Study shows type O blood may prove resistant to COVID-19


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At least one study suggests people with Type O blood may be less susceptible to contracting COVID-19 and its many consequences.

CJ Cabanero '21, Staff Reporter

     COVID-19, the infection that took that world by storm, has devastated millions. Even with the stay-at-home orders and quarantining due to the pandemic, there is still a chance almost anyone can catch COVID-19. However, depending on a person’s blood type, some may have a higher (or lower) chance than others.

     Recent studies reported that people with blood type O, or RH negative blood,  may be less likely to be infected with COVID-19 than people with blood types A, B, or AB. According to a study published in the Annals of Internal Medicine, blood type O allows for a little more cushion and protection against this horrific infection. Different researchers all around the world have found that among the people they tested, fewer people tested COVID-19 positive with blood type O than people with the other three blood types.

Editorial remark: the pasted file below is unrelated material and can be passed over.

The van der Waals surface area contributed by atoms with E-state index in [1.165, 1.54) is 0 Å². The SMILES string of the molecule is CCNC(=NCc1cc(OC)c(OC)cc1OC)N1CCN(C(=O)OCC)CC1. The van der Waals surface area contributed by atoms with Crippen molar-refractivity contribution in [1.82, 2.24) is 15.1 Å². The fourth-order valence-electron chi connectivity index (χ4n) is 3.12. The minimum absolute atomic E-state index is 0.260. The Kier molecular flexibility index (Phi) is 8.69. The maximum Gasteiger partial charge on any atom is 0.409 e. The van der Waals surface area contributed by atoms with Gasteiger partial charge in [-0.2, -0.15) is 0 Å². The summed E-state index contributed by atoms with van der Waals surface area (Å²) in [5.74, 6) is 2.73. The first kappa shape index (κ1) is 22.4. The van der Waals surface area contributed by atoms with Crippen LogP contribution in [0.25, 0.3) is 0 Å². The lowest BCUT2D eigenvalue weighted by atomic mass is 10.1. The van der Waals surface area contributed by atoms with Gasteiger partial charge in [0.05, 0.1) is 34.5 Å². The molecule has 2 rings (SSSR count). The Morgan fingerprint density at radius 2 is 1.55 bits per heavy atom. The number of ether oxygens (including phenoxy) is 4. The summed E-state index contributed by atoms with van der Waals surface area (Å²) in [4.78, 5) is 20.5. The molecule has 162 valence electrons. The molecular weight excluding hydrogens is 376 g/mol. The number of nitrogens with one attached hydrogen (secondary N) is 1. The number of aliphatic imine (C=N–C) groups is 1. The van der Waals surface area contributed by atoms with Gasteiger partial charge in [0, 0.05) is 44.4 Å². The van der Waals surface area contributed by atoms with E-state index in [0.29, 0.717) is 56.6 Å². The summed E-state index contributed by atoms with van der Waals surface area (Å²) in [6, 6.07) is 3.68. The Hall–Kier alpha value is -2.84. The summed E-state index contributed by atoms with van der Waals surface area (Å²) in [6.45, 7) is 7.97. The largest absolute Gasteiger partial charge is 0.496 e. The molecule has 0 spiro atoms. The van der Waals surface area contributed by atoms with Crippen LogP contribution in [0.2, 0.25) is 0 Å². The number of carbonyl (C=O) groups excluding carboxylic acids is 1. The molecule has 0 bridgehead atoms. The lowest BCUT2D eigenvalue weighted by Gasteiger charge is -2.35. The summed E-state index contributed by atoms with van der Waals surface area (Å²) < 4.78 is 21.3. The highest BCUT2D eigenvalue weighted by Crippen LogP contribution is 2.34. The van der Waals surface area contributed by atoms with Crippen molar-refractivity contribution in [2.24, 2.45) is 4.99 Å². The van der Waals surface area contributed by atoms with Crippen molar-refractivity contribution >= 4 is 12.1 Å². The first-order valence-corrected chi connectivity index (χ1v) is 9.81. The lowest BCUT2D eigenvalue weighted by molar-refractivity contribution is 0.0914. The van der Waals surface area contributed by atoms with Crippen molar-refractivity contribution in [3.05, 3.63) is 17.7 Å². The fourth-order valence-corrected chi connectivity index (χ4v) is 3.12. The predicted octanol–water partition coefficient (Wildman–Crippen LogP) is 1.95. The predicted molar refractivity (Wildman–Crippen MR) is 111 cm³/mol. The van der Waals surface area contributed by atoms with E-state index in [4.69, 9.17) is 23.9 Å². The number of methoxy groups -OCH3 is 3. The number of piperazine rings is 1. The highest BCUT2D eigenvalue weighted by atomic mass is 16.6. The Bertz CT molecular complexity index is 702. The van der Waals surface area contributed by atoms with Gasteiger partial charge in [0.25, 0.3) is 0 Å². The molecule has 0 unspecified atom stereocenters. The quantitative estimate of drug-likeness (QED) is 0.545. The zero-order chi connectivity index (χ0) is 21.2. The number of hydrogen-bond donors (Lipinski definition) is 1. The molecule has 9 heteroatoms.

On top of this major discovery, folks with type O blood—also known as the universal donor—also have the reduced likelihood of critical effects if they do end up testing positive for COVID-19. According to another retrospective study, the COVID-19 severity is worse on patients with other than type O and B blood. With all of these findings, it suggests that A and AB are the most susceptible to this disease and will have the greatest severity of it, having the increased risk of organ failure or paralysis.

     Although considering the range of countries and ethnic groups, the type of blood one may have still aligns with what researchers have discovered. However, medical professionals and scientists advise that people not take this lightly as everyone is still vulnerable COVID-19.